Tower Hamlets has backed down on its decision to introduce a late night levy, described as flawed and unfair by its opponents.
The levy was due to be introduced on 1 June, and would apply to premises that sell alcohol between midnight and 6am. The council claims it costs £336,752 a year to police night time 'issues' in the area, with approximately 200 alcohol-related ambulance call-outs per month in the borough.
However, the ALMR, alongside licensing solicitors Poppleston Allen, Sarah Clover of Kings Chambers Birmingham and Charles Streeten of Francis Taylor Buildings, challenged what it called 'significant flaws and failings' in the consultation process.
According to the ALMR, the Council has now accepted that it did not conduct the mandatory consultation on the implementation date for the levy and that its documents were worded in such a way as to confuse consultees and were likely to mislead them.
'Tower Hamlets Council’s consultation on its late night levy was flawed and denied businesses in the area a chance to engage knowing all the facts,' ALMR chief executive Kate Nicholls said.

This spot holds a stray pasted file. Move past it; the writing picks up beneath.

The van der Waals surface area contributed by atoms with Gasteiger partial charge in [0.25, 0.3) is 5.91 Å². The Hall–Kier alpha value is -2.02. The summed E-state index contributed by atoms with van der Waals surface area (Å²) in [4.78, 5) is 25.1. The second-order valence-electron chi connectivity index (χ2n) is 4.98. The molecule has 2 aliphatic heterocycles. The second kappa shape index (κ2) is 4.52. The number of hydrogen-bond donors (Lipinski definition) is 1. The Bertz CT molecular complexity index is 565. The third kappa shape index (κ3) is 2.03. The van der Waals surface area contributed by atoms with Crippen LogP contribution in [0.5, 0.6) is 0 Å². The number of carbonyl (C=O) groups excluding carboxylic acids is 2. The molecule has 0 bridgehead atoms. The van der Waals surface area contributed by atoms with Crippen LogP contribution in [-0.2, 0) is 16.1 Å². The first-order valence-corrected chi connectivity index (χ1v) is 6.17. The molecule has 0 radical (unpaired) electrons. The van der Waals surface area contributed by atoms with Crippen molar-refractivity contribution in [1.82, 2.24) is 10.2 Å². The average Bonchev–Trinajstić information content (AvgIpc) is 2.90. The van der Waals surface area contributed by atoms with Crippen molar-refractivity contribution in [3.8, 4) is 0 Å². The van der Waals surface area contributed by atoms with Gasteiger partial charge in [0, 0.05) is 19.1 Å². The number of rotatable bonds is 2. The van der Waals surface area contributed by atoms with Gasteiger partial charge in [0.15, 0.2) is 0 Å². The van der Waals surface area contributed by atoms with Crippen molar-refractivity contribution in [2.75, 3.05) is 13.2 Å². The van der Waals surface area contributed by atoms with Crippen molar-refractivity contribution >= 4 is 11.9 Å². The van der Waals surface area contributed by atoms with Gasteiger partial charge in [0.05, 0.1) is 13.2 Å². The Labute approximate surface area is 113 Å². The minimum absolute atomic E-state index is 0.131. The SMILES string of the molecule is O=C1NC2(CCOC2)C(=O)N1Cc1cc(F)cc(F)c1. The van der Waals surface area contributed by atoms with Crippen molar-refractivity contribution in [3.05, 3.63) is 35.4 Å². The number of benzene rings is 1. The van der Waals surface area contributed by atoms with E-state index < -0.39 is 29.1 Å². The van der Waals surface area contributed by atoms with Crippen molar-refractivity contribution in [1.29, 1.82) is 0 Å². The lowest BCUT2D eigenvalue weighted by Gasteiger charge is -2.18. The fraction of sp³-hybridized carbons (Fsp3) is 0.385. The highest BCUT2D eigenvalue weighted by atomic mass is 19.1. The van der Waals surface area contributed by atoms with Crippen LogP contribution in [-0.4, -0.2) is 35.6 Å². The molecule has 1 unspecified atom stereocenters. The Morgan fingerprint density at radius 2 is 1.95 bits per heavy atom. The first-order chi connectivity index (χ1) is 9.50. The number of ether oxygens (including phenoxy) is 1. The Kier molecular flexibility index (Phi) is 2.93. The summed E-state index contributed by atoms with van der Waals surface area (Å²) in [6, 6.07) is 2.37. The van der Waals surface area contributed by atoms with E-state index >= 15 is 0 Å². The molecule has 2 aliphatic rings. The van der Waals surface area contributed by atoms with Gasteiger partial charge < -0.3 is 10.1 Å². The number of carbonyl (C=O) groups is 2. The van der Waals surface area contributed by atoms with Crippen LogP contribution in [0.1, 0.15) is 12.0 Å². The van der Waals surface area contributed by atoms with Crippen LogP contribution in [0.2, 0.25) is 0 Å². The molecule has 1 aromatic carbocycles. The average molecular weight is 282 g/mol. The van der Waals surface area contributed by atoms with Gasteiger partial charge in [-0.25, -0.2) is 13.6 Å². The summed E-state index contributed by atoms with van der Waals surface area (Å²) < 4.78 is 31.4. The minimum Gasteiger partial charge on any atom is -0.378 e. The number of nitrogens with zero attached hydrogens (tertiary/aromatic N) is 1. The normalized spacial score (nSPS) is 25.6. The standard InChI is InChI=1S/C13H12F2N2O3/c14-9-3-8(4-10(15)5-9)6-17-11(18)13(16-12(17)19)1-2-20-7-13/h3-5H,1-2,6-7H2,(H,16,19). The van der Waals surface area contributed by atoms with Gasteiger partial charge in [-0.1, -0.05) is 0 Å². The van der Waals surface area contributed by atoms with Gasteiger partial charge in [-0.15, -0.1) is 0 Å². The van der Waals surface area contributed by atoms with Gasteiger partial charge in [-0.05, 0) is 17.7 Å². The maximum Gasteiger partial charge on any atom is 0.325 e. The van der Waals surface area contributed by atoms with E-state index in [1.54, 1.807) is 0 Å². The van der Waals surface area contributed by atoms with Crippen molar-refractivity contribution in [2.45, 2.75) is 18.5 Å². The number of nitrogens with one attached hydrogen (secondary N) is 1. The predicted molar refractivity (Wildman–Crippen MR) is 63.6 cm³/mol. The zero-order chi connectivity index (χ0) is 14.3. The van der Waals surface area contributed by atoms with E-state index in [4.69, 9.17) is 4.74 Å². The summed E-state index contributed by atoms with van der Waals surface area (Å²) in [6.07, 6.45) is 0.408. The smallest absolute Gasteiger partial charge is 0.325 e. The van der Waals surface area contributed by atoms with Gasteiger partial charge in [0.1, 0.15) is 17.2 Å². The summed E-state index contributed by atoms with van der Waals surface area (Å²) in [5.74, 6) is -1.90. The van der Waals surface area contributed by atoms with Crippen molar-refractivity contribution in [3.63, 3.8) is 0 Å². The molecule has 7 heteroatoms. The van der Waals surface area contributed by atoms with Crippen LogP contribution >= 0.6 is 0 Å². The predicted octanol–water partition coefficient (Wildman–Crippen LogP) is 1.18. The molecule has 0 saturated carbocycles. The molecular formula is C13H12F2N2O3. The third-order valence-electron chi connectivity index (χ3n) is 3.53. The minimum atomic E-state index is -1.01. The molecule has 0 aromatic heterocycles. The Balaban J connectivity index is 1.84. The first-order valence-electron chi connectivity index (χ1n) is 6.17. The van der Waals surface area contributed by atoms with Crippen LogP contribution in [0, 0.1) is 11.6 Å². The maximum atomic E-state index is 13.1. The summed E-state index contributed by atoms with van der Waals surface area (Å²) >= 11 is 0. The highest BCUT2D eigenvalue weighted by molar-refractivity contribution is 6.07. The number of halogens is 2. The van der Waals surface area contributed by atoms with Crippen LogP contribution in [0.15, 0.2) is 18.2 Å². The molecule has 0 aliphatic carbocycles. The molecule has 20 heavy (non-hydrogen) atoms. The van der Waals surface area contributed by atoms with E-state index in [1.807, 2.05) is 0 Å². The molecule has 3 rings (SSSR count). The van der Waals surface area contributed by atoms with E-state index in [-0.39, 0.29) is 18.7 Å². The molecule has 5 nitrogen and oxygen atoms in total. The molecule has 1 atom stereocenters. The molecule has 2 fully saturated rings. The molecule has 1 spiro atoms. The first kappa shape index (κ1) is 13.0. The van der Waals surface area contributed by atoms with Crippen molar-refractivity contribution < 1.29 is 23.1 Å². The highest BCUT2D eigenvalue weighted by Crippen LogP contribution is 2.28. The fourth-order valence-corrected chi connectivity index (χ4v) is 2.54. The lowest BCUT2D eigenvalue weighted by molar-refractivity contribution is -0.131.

'Local authorities are required by law to propose a start date for the levy, which Tower Hamlets did not do. It also showed a fundamental misunderstanding of the legislation when it stated that any levy would only be applicable to those premises selling alcohol after midnight.
'The Council may not have intentionally sought to deceive businesses, but the reality is that the consultation document omitted crucial information that was required by businesses to make an informed decision.
'The ALMR and Poppleston Allen’s work has ensured that a late night levy was not introduced on the back of faulty procedure.'
Nicholls added that the Council will be forced to consult again if it still wishes to introduce the measure in the area.
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